Back in 2020, I was beyond ecstatic to have been chosen as GSMA’s Steve Kemp Writer-in-Residence. I was psyched to spend six weeks living in the park, not only shadowing Steve and learning more about this awesome national park, but also working on my own writing projects and creating some community-based programs. COVID-19 put a wrench in my plans, making me the writer still not in residence. I remain hopeful that my time is coming soon! Until then, I will continue wandering in wonder in the Western NC mountains that I call home.
Despite the fact I write professionally, words sometimes elude me.
I had been leading a children’s program I called the Wonder of Water at the same time as I was finishing coaching a client on her book To Be Like Water. The more time I spent working and walking along stream banks, the more I sensed the water had something to tell me.
It came to me early one morning, seconds after I’d opened my eyes, interrupting the typical song-running-through-my-head start to my day. The Wonder of Water had been put to bed about two months prior and I was now working on another program I called Writing Nature, which afforded ample time for the kids to play in the stream. The thought that grabbed my attention was, “there’s a difference between being in the moment and of the moment.”
|"One thing I noticed immediately was how the current continually shifted. In some places, the flow was gentle, beckoning me to take a closer look."|
As I lay there in bed, I let the thoughts percolate.
When I’m not writing, you can most often find me outside in nature, frequently taking pictures in the moment. I have a knack for catching that hint of light or that glistening, suspended raindrop on a flower or limb. That ability to be in the moment inspired my book A Moment’s Notice.
There’s a subtle difference, though, when I step in a stream or river. I began paying closer attention when the kids insisted on climbing up the stream through the water. Because I had asked them to write from the perspective of the stream, I did nothing to discourage them; I simply asked them to be patient with me because I wasn’t as surefooted and fearless as they seemed to be.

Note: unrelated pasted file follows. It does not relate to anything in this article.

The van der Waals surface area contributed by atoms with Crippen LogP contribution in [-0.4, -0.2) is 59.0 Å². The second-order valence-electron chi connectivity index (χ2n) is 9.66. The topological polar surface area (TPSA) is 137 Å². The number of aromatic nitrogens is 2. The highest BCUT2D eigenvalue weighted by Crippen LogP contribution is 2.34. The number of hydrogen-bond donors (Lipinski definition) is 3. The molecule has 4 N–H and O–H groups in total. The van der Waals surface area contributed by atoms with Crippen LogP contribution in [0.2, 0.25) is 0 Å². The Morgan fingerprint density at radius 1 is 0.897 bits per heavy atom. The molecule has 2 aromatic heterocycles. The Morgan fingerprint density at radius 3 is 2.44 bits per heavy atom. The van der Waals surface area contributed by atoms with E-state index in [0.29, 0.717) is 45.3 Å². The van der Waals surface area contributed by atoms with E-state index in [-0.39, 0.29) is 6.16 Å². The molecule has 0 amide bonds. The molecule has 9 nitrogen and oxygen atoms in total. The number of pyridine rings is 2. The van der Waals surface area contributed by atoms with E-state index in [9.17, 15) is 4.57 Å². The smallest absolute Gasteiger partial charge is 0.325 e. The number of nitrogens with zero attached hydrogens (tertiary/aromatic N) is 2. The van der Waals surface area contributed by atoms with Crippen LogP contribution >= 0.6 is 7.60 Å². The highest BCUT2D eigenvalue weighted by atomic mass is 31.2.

One thing I noticed immediately was how the current continually shifted. In some places, the flow was gentle, beckoning me to take a closer look. In other sections, I could barely stand, feeling as if the weight of the water could easily topple me. Then there was the somewhat funny moment when the bottom fell out and I found myself shoulder deep, frantically reaching into my pocket to rescue my phone before it drowned.
In those moments, I sensed that I was part of the moment, part of the flow. It gave me pause to reflect. I love being able to catch special moments, but, at the same time, I also want to be of the moment, flowing much like the stream, sometimes fast, sometimes gentle, sometimes impeded by obstacles, but always moving forward somehow.
|"In those moments, I sensed that I was part of the moment, part of the flow. It gave me pause to reflect."|
Being of the moment inspired a new series of photos. Oh, the exhilaration I feel when I stand in the flow, capturing the movement. Admittedly, I’ve lost a few pair of readers to the trout or crawdads when the current has overwhelmed me and skinned a few body parts in some slick stumbles. A bruised ego or extremities pale in comparison to the new colors I keep discovering. Some of those colors are what draw me in while others are a post-download surprise.
With fall approaching, I imagine my in-the-stream adventures will soon come to a seasonal close. I feel certain, though, the lesson of being part of the moment will continue inspiring my journey. Perhaps, the next time you wander along Porter’s Creek in the Greenbrier section of the park, which happens to be a personal favorite spot, you will allow it to inspire yours, too.
Sue Wasserman is the author of A Moment’s Notice and Walk with Me: Exploring Nature’s Wisdom. She has also written for the New York Times and Southern Living. She currently lives in North Carolina.